How weird! As complaints about fraud these suits are just terrible. There are no obvious lies, no evidence of intent to deceive, no hahaha-we’re-getting-away-with-it emails. Just dopes lazily and sloppily approving mortgages that don’t meet the high, vague standards they’ve set for themselves.
But that’s bad! You shouldn’t lazily and sloppily approve mortgages that don’t meet your standards and then sell them on to investors using not particularly correct numbers. As complaints about failures of BofA’s underwriting function you could get behind them.
Which makes sense. A key function of the securitization documents was to make it look like Bank of America was making helpful claims about the quality of its underwriting and the likelihood that its mortgages would be repaid, without actually making any claims that might incur liability. “We underwrite our loans, mostly. Materially. Substantially. Y’know.” Buried in a risk factor in the prospectus, BofA says that it’s making no representations or warranties about “the actual performance of any mortgage loan.”8 Of course it isn’t. The loans are your problem, not BofA’s.
You can understand why the SEC and DoJ would think that’s a pretty bad system – why they’d think, albeit almost six years later, that BofA really shouldn’t be able to get away with selling as prime mortgages that turned out to be crap. And you can see why BofA’s combination of careful lawyering and shoddy underwriting here, though it might actually make them not guilty of fraud, would not gain them much sympathy with the government.
SEC Charges Bank of America With Fraud in RMBS Offering [SEC & complaint]
Department Of Justice Sues Bank Of America For Defrauding Investors In Connection With Sale Of Over $850 Million Of Residential Mortgage-Backed Securities [DOJ & complaint via Reuters / DealBook]
BofA Sued by U.S. Over Mortgage Securities [WSJ]
BofA Put Toxic Debt in Bond as Staff Resisted, U.S. Says [Bloomberg]
181. As discussions progressed with potential investors, BAS sent two entities a preliminary loan tape that included data identifying loan origination channels.
182. A majority of the loans in the preliminary loan tapes became a part of the final structure of BOAMS 2008-A.
183. BAS also provided loan tapes containing origination channel information to Standard & Poor’s, who was responsible for rating BOAMS 2008-A.
184. Neither BOAMS nor BAS filed with the Commission all of the preliminary loan tape information that BAS shared with the potential investors.
185. The potential investors who received these loan tapes committed to purchasing BOAMS 2008-A shares prior to the time the structure was finalized.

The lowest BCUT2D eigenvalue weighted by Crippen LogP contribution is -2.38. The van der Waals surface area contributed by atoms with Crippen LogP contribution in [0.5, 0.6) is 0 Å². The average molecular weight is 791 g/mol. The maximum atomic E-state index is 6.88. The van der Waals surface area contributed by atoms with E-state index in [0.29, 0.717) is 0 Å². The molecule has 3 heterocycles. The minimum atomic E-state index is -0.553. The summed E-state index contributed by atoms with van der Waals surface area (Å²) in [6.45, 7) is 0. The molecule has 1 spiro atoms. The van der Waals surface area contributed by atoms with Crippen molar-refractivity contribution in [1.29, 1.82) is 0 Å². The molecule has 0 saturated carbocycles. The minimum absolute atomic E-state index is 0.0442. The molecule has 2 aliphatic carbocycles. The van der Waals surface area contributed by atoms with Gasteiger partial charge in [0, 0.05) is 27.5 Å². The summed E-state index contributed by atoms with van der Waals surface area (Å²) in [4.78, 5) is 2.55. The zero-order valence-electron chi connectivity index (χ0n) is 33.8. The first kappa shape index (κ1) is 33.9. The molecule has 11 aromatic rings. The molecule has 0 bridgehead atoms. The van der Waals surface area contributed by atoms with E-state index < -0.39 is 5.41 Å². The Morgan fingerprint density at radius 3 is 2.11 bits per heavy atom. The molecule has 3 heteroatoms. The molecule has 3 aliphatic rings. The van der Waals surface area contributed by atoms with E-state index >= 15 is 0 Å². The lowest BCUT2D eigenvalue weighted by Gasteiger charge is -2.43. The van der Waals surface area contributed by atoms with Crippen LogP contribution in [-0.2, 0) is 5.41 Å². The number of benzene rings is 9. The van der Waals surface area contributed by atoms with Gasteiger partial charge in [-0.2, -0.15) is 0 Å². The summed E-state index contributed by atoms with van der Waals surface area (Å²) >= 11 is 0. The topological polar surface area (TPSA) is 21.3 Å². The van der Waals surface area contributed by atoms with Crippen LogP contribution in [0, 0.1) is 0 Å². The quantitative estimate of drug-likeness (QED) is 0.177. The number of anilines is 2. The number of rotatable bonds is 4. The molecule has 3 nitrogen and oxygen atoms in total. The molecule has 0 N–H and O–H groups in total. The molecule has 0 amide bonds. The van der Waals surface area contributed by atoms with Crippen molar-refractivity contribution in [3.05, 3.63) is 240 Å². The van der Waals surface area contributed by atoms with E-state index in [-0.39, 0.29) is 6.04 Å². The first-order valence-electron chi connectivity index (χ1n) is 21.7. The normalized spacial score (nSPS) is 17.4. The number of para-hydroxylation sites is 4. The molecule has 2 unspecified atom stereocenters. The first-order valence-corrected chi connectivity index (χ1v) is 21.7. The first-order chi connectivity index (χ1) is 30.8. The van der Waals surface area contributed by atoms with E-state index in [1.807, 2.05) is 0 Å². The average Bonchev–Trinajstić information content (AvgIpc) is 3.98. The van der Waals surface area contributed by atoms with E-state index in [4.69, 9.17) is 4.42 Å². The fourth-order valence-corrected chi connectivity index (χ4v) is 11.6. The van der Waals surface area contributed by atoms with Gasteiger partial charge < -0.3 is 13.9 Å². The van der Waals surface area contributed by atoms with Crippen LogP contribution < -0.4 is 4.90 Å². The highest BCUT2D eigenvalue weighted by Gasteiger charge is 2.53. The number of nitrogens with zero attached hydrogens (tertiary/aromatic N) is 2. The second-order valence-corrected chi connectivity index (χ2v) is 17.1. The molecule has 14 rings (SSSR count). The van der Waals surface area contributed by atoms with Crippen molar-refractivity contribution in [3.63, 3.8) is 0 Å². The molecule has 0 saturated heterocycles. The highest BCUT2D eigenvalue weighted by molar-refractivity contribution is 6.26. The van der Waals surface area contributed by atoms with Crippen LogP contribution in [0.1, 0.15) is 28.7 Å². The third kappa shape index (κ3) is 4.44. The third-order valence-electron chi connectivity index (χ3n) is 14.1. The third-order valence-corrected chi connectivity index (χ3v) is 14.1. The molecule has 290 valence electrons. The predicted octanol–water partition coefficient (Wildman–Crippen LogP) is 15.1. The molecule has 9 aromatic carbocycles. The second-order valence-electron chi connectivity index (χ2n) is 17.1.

2. Also one idiot salesman just told one investor the wrong thing, though I would bet a lot of money that this is not a conscious lie but just a salesman in Chicago with no idea what he’s talking about. From the DoJ complaint:
92. Even worse, on at least one occasion, a BOA-Securities salesman affirmatively misrepresented to an investor that none of the mortgages in the collateral pool for the BOAMS 2008-A securitization were originated from the Wholesale Channel. Specifically, in a January 29, 2008 communication sent over the Bloomberg messaging system, a BOA-Securities salesman located in Chicago, Illinois misrepresented to Shay that the BOAMS 2008-A securitization “is a 100% Retail pool. [W]e no longer do Wholesale and never did Correspondent.” This representation was materially false and misleading because over 70% of the collateral pool for the BOAMS 2008-A securitization consisted of Wholesale mortgages.
144. The prospectus and prospectus supplement were materially false, fictitious, and/or fraudulent because they contained, among others, the following materially false statements:
a. “Each Mortgage loan” in the trust “will have been underwritten … to the standards set forth in this prospectus….”
b. “Each mortgage … is underwritten in accordance with guidelines established in Bank of America’s Product and Policy Guides.”
c. “Under Bank of America’s “PaperSaver(R)” documentation program, verification of the applicant’s stated income and stated assets is not requested
(with the exception of self-employed applicants who are required to sign the IRS form 4506-T (Request for Transcript of Tax Returns)).”
Misrepresentation of Income Resulting in Underreported DTI ratio: BOA-Bank originated Mortgage #*****70260 through the Wholesale Channel. BOA-Bank did not verify the claimed income or assets for this borrower who purported to be the director of a performance arts school in Los Angeles, California earning $234,000/year. When BOA-Bank attempted to verify the claimed employment status of the borrower, however, it was advised that the borrower was actually employed as a librarian for the school. According to the Bureau of Labor Statistics, the salary for librarians in the Los Angeles area at the 90th percentile is less than $85,000/year. Had BOA-Bank only considered a reasonable (i.e., at the 90th percentile) stated income, the borrower’s DTI ratio would have been nearly 75%, which exceeded the maximum ratios allowed by the underwriting standards. …
Misrepresentation of Intent to Occupy: BOA-Bank originated Mortgage #*****38239 through the Wholesale Channel. Although the mortgage application claimed the borrower was purchasing this house as a primary residence, at the time of origination the borrower owned three other properties. The borrower claimed to be moving from his current primary residence – a four bedroom, three bathroom, single family residence – to a two bedroom condo farther away from his place of employment. Moreover, the borrower’s housing payment under the new mortgage increased over 225%. Despite these obvious red flags, BOA-Bank